Ray City Man Led Cattle Rustling Ring in 1950

As a young man William Wallace  “Buddy” Dampier, of Ray City, GA was the ringleader of a gang of cattle rustlers that operated in Berrien, Clinch and Lanier counties. The gang was busted and tried in all three counties in 1950. A report on the case appeared in the March 10, 1950 edition of the Clinch County News.

Clinch County News
March 10, 1950

Rustling Ring Pled Guilty Here


Eight members of a cattle rustling ring which had been accused of operating in Berrien, Clinch and Lanier counties entered pleas of guilty in Clinch Superior Court here on Tuesday.  The “ring” had been apprehended by the sheriffs of the three counties, including Sheriff Wooten of Clinch.
   Seven of the men had been sentenced in Lanier Superior Court last week. The eighth, James Dupree, 35, the oldest, was not indicted in Lanier County.
    Dupree pled guilty to accessory after the fact, having been charged with hauling one of the cows which he claimed he did without knowledge at the time that it was stolen property.
    The others were Talmadge Chaney and Hubert Chaney of Berrien county, W. W. “Buddy” Dampier of Ray City, and three minors.  All the defendants who were implicated in stealing cattle in Clinch pled guilty after an understanding was reached by attorneys representing the defendants with the approval of Sol. Gen. Edward Parrish, Sheriff Wooten, the GBI agent, and with the approval of the Grand Jury, that they receive the same punishment or penalty as in Lanier county.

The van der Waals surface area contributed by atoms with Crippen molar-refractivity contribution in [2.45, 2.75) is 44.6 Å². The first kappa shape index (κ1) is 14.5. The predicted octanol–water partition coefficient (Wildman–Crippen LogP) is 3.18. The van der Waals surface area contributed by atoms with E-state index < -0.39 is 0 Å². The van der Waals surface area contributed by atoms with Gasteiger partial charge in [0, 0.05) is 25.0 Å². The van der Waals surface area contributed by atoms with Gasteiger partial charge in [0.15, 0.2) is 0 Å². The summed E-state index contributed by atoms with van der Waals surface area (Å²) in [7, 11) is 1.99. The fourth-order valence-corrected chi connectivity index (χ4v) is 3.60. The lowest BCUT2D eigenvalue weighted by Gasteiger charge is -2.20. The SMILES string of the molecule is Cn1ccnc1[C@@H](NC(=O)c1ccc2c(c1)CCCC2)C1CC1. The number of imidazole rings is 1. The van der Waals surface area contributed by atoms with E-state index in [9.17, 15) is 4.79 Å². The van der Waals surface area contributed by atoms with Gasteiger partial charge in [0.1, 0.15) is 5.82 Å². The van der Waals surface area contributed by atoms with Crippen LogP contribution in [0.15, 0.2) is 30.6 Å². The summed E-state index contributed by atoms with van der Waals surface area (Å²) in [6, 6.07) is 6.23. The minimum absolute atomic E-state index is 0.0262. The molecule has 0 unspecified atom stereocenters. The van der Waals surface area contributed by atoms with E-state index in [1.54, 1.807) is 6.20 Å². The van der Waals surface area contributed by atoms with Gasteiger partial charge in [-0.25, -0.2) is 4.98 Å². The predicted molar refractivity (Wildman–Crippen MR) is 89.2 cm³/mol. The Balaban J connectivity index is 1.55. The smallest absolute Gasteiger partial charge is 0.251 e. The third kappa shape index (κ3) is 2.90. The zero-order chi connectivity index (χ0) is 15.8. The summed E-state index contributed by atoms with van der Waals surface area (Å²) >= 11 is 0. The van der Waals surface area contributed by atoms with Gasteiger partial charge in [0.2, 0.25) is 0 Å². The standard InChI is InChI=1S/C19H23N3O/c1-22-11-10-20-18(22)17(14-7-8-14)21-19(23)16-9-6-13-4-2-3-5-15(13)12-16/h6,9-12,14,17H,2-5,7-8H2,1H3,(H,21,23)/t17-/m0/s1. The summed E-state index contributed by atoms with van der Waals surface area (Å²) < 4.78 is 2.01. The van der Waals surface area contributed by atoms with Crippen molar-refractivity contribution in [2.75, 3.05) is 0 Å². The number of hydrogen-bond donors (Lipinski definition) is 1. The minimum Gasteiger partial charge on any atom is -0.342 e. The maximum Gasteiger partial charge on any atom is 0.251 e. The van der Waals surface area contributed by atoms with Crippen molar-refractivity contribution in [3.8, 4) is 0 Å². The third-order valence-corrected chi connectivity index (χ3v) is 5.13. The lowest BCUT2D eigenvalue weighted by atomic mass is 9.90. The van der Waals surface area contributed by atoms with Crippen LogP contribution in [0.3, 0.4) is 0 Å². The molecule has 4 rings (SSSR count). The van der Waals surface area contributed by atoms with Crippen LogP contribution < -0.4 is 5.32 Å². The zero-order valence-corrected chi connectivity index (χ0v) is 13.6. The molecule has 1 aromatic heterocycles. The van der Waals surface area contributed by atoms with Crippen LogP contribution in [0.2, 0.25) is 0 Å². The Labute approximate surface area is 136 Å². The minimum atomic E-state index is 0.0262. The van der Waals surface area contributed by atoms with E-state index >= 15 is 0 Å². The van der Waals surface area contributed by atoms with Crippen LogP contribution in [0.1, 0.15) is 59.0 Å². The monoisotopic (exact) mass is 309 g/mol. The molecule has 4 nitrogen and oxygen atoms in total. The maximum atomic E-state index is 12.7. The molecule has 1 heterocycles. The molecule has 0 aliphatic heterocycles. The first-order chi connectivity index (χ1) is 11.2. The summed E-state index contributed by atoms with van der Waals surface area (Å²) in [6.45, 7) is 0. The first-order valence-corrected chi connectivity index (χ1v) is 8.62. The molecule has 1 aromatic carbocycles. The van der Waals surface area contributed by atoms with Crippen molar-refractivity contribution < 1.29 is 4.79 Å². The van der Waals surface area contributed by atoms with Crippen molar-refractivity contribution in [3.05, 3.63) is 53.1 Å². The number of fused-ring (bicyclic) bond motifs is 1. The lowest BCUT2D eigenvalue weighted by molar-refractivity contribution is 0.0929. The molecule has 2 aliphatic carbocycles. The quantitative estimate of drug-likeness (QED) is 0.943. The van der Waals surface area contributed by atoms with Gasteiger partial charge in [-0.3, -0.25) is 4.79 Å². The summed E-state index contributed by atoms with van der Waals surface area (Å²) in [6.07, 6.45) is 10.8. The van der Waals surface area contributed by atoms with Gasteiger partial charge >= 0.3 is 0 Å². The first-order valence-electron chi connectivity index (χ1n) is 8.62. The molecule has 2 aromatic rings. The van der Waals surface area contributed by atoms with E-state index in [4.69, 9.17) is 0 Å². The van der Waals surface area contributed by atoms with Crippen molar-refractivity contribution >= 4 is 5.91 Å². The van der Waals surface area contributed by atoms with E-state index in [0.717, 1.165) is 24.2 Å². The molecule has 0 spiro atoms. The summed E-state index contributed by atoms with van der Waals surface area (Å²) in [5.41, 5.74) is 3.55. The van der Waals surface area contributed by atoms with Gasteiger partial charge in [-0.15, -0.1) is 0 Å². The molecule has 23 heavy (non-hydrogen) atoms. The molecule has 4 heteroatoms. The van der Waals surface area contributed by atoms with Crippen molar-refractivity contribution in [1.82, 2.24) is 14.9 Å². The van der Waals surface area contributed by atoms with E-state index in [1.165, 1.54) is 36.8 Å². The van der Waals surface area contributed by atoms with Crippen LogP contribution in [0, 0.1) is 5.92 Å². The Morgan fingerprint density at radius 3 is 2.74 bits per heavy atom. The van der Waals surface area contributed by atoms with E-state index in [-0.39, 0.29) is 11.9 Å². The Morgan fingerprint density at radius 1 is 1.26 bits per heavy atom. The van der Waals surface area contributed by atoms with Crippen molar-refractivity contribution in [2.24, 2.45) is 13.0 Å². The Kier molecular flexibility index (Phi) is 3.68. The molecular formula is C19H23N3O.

Only defendant actually tried by a jury in Lanier county was W. W. Dampier, allegedly to have been leader of the ring, and the Lanier jury which tried his case fixed his penalty at not less than two years nor more than two years with recommendation he be sentenced as for a misdemeanor.  Judge Smith ignored this recommendation which under the law resulted in a two-year sentence to the penitentiary as fixed by the jury.
    The Court authorities agreed that it would be unfair to inflict a greater penalty on the other defendants wo either confessed or pled guilty, than that imposed upon W. W. Dampier by the jury in his case.
    Under the law as it now stands, the jury fixes the maximum and minimum penalty in their verdict by which the judge is bound in felony cases, and the sentence cannot exceed the number of years fixed in the verdict by the jury.
    All of the defendants except W. W. Dampier and Dupree were less than 21 years of age. Three of them were 17.  Officials of the Court expressed hope that when they have served their sentences imposed in Lanier county that they will see the error of their ways and will come out and make good citizens, and this hope is concurred in by people generally throughout the three counties.   “If they make good prisoners and go straight, their sentences in other counties will be suspended as long as they go straight and violate no law,” Judge Smith said.
    W. W. Dampier and Talmadge Chaney received straight two-year sentences.  Other defendants, except Dupree, were given two-year sentences with six months suspended each on account of the fact that they either pled guilty or confessed or turned state’s evidence.  Dupree was sentenced to 18 months with 6 mounts suspended on good behavior. 
    Seven of the men now face trial in Berrien county on similar charges.  It was indicated that there may be other  persons involved in the case by the time it is called during the May term.

William Wallace Dampier was  born June 25, 1929 in Berrien County, Georgia. He was a son of  William Henry Dampier. William Wallace Dampier died March 29, 1975 in Berrien County, GA.

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